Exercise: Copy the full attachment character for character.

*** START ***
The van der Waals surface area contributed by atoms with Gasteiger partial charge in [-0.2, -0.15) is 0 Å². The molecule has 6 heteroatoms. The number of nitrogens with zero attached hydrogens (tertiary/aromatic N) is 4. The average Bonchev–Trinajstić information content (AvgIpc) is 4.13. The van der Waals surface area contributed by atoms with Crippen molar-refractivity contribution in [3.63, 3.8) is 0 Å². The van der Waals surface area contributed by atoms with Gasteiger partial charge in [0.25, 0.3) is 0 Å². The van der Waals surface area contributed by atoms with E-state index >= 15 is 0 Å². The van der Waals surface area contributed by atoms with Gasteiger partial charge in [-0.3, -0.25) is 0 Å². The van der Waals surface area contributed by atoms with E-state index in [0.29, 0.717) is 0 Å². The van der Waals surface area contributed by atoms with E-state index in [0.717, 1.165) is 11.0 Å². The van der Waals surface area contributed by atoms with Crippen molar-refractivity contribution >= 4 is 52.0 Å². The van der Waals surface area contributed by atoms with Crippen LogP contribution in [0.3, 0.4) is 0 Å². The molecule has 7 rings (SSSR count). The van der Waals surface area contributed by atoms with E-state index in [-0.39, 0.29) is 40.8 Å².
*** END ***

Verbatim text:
The van der Waals surface area contributed by atoms with Gasteiger partial charge in [-0.2, -0.15) is 0 Å². The molecule has 6 heteroatoms. The number of nitrogens with zero attached hydrogens (tertiary/aromatic N) is 4. The average Bonchev–Trinajstić information content (AvgIpc) is 4.13. The van der Waals surface area contributed by atoms with Crippen molar-refractivity contribution in [3.63, 3.8) is 0 Å². The van der Waals surface area contributed by atoms with Gasteiger partial charge in [0.25, 0.3) is 0 Å². The van der Waals surface area contributed by atoms with E-state index >= 15 is 0 Å². The van der Waals surface area contributed by atoms with Gasteiger partial charge in [-0.3, -0.25) is 0 Å². The van der Waals surface area contributed by atoms with E-state index in [0.29, 0.717) is 0 Å². The van der Waals surface area contributed by atoms with E-state index in [0.717, 1.165) is 11.0 Å². The van der Waals surface area contributed by atoms with Crippen molar-refractivity contribution >= 4 is 52.0 Å². The van der Waals surface area contributed by atoms with Crippen LogP contribution in [0.3, 0.4) is 0 Å². The molecule has 7 rings (SSSR count). The van der Waals surface area contributed by atoms with E-state index in [-0.39, 0.29) is 40.8 Å².